Have you found a work of art that you like and would like to buy? Then ask the gallery owner about the quality, the use of materials and the origin of the work, see also our article about provenance. You can also, for example, ask what the edition number is, whether you are dealing with an artist's proof and whether the work is signed. You can also ask for more information about the artist's biography. It helps if, for example, an artist has studied at an art academy, has done many exhibitions and artfairs or has won important prizes such as the Prix de Rome. The more experience an artist has, the higher the prizes snd the value of a work. And always ask for a certificate of authenticity, a reputable gallery owner or art dealer will be happy to give you this and possibly take the work back if something is not right.

 

Visit a well known art gallery and ask questions about the artwork and artist

 

What about the prices of works of art?

Art dealers are often the owners of an artwork. Where galleries often sell works on behalf of the artist, so they are often not the owner of the work themselves and receive a percentage of the sale. In return, the gallery owner promotes the artist in all kinds of ways, such as organizing exhibitions and advertisment. When buying the work of art, do not be afraid to talk and negotiate about the price. You can investigate at home whether the price is reasonable and look at similar works sold or auctioned by the same artist. But in the end, buying art is about granting each other something and in the end it should be that all parties benefit and can earn a fair marging  out and everyone should both the gallery owner and most important the artist himself.

Determining your budget

Before you start buying art, try to determine your maximum budget in advance. Don't forget to take into account the extra costs for framing, insurance and transport. Especially shipments from abroad can quickly run into hundreds of extra euros. Try to define a maximum price range for yourself in order to focus your search. But be prepared that you can still fall in love with a certain work that is above your budget. Then weigh up whether you are going to miss the opportunity and perhaps regret it in the future, or whether you are going to let it pass you by. On the online art platform Gallerease you can search by price range for many works of art and see which works are available in multiple galleries.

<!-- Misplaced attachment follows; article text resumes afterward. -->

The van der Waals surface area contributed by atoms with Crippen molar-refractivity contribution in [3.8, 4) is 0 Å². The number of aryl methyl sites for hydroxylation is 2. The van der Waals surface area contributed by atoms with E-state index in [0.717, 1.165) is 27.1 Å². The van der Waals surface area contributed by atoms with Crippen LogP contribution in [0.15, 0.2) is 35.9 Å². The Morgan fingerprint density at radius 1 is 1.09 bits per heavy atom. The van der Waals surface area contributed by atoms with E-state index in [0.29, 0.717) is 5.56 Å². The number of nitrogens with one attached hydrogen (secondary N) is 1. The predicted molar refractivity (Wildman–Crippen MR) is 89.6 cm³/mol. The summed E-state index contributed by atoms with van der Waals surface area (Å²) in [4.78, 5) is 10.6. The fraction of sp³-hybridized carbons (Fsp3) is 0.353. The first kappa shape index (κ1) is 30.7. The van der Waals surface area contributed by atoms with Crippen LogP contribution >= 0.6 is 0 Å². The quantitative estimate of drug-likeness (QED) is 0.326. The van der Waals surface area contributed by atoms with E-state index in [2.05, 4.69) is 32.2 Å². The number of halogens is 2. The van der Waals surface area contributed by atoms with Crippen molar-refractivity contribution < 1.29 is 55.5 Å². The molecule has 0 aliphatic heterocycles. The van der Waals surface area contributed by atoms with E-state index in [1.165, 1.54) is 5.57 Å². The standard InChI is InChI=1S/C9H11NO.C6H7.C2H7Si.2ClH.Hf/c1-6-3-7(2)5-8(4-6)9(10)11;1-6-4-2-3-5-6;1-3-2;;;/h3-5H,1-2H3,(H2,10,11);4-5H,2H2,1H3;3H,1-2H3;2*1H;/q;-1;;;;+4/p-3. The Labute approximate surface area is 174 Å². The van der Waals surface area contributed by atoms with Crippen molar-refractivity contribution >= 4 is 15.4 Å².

Does the art fit into your home?

It is important if you have a work of art in mind and you are planning to buy it, to determine where you will place it or hang it in your home or in your office. So pay particular attention to the dimensions, colours and ask the art dealer or gallery whether you can return the work if it does not fit. At Gallerease it is possible to search on the multiple variables. But you can also take a photo of the space and the artwork and scale it up to make a good estimation. And don't forget to discuss with your partner whether they would like the work as well!

 

Does the artworks fits into your home and does your partner also like it?

 

Art as an investment

To come back to the beginning of this article, the most important thing about art is that you buy something that makes your heart beat faster. Buying art as an investment is usually not a good idea and should come in second or third place. In the end you are the one who has to look at your purchase every day, not your accountant or bookkeeper. To see a purchase purely as an investment, you would have to immerse yourself very thoroughly in the international art world and the market. And even then you have to hope that a work, for example, will become more valuable in twenty years' time. It is often an uncertain investment.

 

Inspired and curious about which art is for sale? Take a look at the current offer of more than 5500 works of art from more than 55 renowned galleries and art dealers via the online art platform Gallerease! 

 

 


Written by Danny Bree on 26 Nov 2020, 14:04 Category Educational